Preventing readmissions benefits patients
Good communication, follow-up calls are key
In a concerted effort to improve patient care, payers and providers are collaborating to improve transitions of care and reduce read-missions.
A study in the New England Journal of Medicine1 showed that one-fifth (19.6%) of Medicare beneficiaries were rehospitalized within 30 days of discharge, at a cost of $17.4 billion. The study concluded that the average stay of rehospitalized patients was 0.6 days longer than patients in the same diagnosis-related group whose most recent hospitalization had been at least six months prior.
“It’s clear that keeping patients from being readmitted benefits the patient and saves the healthcare system money as well. When you add 0.6 days onto the typical diagnosis, it adds up to a lot of money. In addition, hospitalization can expose patients to infections and put them at the risk for falls,” says B.K. Kizziar, RN-BC, CCM, CLP, owner of B.K. & Associates, a Southlake, TX, consulting firm specializing in hospital case management.
Reasons for avoidable readmissions include poor or inadequate discharge plan, discharging the patient too soon, no plan for follow up care, medication compliance issues, and the patient’s failure to see a primary care physician for follow-up within a week after discharge, according to Toni Cesta, RN, PhD, FAAN, senior vice president, operational efficiency and capacity management at Lutheran Medical Center in Brooklyn, NY, and health care consultant and partner in Case Management Concepts, LLC.
“When people are readmitted within 30 days, it means that somewhere the system has failed. Either the patient didn’t get appropriate ambulatory or inpatient care, they didn’t receive care at the appropriate level of care at the most appropriate time, or there were problems with the transition of care,” says Tracy Langlais, RN, vice president of medical affairs operations for Capital District Physicians Health Plan (CDPHP), based in Albany, NY.
Since studies have shown that one cause of readmissions is lack of follow-up care, case managers should make sure that patients have an appointment to see their doctor for follow up within seven days of discharge and should make sure they understand the importance of keeping the appointment, Cesta says.
Make a follow-up phone call shortly after discharge to make sure the patient is taking his or her medication, has a doctor’s appointment, and is not having problems, she says.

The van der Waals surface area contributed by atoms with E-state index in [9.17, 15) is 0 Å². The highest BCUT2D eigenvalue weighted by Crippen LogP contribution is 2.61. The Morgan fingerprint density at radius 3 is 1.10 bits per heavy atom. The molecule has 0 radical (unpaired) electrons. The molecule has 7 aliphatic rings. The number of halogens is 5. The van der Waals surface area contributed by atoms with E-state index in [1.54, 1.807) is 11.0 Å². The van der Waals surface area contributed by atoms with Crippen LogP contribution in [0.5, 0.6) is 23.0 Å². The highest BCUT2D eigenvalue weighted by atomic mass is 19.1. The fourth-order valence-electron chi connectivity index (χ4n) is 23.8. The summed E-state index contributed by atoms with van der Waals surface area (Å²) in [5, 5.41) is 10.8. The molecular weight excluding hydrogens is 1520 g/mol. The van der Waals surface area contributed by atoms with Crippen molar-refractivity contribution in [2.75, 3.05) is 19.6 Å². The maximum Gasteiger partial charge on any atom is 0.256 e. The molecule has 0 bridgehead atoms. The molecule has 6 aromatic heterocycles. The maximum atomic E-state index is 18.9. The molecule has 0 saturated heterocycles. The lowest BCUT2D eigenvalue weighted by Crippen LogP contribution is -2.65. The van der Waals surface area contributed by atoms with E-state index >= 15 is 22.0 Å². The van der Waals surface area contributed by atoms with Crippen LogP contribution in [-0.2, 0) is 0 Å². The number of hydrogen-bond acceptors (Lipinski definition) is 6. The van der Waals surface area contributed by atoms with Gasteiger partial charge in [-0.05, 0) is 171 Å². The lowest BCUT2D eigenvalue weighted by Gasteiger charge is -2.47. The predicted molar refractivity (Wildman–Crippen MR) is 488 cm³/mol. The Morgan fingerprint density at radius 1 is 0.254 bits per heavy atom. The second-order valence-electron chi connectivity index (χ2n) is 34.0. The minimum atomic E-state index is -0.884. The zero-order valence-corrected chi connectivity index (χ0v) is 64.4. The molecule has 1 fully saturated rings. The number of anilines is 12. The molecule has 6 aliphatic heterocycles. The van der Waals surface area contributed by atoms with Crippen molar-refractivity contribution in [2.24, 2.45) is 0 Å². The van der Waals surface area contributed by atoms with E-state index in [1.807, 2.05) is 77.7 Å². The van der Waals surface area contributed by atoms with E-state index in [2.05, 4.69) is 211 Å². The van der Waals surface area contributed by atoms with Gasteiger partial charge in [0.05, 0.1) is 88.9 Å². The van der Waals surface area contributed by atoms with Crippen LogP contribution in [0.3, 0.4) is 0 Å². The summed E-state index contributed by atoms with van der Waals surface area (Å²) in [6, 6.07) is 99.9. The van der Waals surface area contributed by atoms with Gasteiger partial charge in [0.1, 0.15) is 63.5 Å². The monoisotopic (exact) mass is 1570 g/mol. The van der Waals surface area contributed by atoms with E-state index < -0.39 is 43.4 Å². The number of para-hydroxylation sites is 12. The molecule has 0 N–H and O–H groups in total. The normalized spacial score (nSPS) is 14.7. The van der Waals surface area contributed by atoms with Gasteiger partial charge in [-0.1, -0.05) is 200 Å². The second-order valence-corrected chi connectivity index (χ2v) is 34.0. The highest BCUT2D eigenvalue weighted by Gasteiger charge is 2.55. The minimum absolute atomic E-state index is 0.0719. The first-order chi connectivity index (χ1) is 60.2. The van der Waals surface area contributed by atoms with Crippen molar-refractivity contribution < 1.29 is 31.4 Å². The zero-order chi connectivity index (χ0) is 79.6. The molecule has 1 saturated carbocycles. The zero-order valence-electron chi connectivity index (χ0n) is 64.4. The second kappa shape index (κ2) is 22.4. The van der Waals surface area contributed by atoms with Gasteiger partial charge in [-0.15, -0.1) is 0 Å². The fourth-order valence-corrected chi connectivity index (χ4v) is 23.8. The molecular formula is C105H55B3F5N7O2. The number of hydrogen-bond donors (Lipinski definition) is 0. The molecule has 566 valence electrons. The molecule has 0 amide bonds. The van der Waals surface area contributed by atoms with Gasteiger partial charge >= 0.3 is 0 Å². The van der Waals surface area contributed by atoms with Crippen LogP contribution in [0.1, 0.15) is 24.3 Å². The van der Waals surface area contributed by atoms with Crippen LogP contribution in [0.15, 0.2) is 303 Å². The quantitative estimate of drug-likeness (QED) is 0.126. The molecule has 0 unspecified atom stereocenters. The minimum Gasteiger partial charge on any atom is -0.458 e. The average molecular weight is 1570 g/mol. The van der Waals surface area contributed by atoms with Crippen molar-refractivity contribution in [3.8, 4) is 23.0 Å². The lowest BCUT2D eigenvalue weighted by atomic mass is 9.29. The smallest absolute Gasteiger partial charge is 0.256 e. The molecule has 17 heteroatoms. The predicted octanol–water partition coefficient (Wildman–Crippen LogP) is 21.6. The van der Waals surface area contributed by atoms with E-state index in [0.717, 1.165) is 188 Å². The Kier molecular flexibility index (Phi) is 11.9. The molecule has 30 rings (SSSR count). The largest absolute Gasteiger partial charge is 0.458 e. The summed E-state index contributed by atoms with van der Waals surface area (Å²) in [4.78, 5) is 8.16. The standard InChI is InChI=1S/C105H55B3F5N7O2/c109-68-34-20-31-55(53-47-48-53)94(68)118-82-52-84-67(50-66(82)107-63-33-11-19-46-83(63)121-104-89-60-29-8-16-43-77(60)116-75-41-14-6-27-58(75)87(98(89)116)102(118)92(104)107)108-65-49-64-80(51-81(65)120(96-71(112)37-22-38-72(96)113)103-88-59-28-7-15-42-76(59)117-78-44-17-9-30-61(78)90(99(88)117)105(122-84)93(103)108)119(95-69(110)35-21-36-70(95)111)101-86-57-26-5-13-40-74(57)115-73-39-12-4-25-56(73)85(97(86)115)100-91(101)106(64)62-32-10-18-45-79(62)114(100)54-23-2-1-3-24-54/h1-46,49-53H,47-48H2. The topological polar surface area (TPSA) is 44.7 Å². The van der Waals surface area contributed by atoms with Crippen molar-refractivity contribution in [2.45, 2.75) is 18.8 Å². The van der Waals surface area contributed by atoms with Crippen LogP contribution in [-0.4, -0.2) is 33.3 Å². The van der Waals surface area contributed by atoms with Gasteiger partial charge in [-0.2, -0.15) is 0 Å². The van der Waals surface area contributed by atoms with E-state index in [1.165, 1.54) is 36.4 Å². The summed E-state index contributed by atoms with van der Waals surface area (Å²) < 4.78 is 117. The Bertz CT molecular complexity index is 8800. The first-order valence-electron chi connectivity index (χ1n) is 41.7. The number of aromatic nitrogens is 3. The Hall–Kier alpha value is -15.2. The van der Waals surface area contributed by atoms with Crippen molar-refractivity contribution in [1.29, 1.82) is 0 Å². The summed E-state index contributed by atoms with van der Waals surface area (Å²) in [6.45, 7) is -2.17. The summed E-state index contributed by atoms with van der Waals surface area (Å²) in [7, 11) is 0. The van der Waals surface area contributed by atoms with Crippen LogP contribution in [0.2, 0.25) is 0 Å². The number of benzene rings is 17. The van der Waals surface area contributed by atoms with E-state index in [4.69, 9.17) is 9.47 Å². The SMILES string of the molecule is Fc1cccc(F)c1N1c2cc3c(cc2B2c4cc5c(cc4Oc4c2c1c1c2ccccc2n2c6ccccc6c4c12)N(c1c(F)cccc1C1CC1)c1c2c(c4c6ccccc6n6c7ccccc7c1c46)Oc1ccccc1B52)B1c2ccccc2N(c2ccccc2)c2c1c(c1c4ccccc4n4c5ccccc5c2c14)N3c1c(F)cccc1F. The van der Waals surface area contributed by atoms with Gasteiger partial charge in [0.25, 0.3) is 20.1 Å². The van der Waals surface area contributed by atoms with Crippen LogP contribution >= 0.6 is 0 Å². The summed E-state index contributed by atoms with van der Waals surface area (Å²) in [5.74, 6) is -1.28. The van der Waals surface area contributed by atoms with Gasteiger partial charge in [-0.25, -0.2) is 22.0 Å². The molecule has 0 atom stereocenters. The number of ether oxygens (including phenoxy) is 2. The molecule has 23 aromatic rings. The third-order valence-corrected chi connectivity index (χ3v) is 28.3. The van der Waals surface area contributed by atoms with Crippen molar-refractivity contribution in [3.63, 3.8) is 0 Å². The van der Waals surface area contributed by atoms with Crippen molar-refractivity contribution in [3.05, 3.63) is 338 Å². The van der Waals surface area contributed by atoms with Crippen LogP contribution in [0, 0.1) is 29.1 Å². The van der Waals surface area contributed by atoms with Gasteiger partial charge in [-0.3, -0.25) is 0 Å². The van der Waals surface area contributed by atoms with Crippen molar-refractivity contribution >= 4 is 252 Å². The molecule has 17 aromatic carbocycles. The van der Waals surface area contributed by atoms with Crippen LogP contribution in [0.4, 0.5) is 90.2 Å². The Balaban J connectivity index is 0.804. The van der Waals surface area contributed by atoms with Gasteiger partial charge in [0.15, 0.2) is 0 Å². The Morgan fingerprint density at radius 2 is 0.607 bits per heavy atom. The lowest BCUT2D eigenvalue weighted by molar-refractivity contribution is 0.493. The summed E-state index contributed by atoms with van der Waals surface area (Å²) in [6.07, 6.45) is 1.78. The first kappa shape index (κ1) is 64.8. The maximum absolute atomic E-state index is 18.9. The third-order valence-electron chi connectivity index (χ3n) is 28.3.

Following up after discharge helps the case managers identify issues that could mean problems down the road for patients, says Mary Hickie, RN, case management services director for Blue Cross Blue Shield of Arizona Advantage. The health plan makes follow-up calls and home visits after discharge to patients who qualify for case management.
“Patients are given so much information at discharge that they often don’t remember everything. The case managers have access to the electronic medical records at Banner Health facilities and can review the discharge instructions to make sure the patient understands them. They get information about the medication prescribed and can conduct medication reconciliation over the telephone,” she says.
In one instance, when a case manager made a follow-up call the day after discharge, the patient didn’t remember getting two prescriptions, one of which was for an antibiotic. The case manager asked the patient to check the bag he received at discharge and he found the prescriptions. When she called back the next day, the patient reported getting his prescriptions filled and taking them as instructed.
If the patient hadn’t found the prescriptions, the next step was for the case manager to visit the home the next day and go over all the paperwork with the patient.
Communicating with the patient and family before and after discharge is an important part of reducing readmissions, but don’t overwhelm them, Kizziar says.
“When patients leave the hospital, they sometimes get follow-up calls in a matter of days from the hospital, their health plan, their doctor, and in some cases, someone doing a patient satisfaction survey. It is overwhelming and confusing and may annoy patients and family members to the point that the calls are ineffective and it certainly doesn’t speak well for the healthcare industry,” she says.
She advises case managers making follow-up calls to ask open-ended questions rather than those that can easily be answered “yes.” Ask them to tell you what medications they are taking and when they are taking them. Instead of asking heart failure patients if they are weighing themselves daily, say “tell me your morning routine.”
Payers and providers need to work together to coordinate phone calls and improve transitions, Kizziar says.
Capital District Physicians Health Plan partners with physicians to ensure that patients receive follow-up appointments and provides in-home case management for frail elderly members at highest risk. In addition, case managers call at-risk patients at regular intervals for 30 days after discharge and provide daily discharge reports to physicians.
“Everybody in health care is trying to reduce readmissions, but those who are the most successful are those that are collaborating with other organizations. When the payer, the hospital, and the primary care provider come together, they are able to make a program happen,” she says.
- NEngl J Med April 2, 2009:360:1481-28